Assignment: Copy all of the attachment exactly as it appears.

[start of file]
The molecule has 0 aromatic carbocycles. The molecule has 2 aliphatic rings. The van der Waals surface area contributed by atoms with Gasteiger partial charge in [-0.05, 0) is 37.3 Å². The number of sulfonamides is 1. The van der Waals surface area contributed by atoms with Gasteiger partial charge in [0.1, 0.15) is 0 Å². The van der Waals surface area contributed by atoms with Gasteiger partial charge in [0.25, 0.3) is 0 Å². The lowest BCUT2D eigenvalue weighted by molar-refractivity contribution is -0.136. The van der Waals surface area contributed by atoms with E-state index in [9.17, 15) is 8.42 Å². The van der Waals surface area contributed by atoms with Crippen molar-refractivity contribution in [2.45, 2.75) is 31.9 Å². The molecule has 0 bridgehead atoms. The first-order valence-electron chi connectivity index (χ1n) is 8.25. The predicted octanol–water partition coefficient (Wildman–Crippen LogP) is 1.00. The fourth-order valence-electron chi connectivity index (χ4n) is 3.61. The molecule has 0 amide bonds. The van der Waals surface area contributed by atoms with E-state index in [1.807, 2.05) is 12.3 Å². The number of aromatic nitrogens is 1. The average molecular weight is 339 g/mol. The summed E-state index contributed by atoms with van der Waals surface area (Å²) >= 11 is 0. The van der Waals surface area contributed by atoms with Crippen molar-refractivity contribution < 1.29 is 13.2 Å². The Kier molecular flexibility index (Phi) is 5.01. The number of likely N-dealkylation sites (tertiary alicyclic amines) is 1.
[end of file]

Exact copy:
The molecule has 0 aromatic carbocycles. The molecule has 2 aliphatic rings. The van der Waals surface area contributed by atoms with Gasteiger partial charge in [-0.05, 0) is 37.3 Å². The number of sulfonamides is 1. The van der Waals surface area contributed by atoms with Gasteiger partial charge in [0.1, 0.15) is 0 Å². The van der Waals surface area contributed by atoms with Gasteiger partial charge in [0.25, 0.3) is 0 Å². The lowest BCUT2D eigenvalue weighted by molar-refractivity contribution is -0.136. The van der Waals surface area contributed by atoms with E-state index in [9.17, 15) is 8.42 Å². The van der Waals surface area contributed by atoms with Crippen molar-refractivity contribution in [2.45, 2.75) is 31.9 Å². The molecule has 0 bridgehead atoms. The first-order valence-electron chi connectivity index (χ1n) is 8.25. The predicted octanol–water partition coefficient (Wildman–Crippen LogP) is 1.00. The fourth-order valence-electron chi connectivity index (χ4n) is 3.61. The molecule has 0 amide bonds. The van der Waals surface area contributed by atoms with E-state index in [1.807, 2.05) is 12.3 Å². The number of aromatic nitrogens is 1. The average molecular weight is 339 g/mol. The summed E-state index contributed by atoms with van der Waals surface area (Å²) >= 11 is 0. The van der Waals surface area contributed by atoms with Crippen molar-refractivity contribution < 1.29 is 13.2 Å². The Kier molecular flexibility index (Phi) is 5.01. The number of likely N-dealkylation sites (tertiary alicyclic amines) is 1.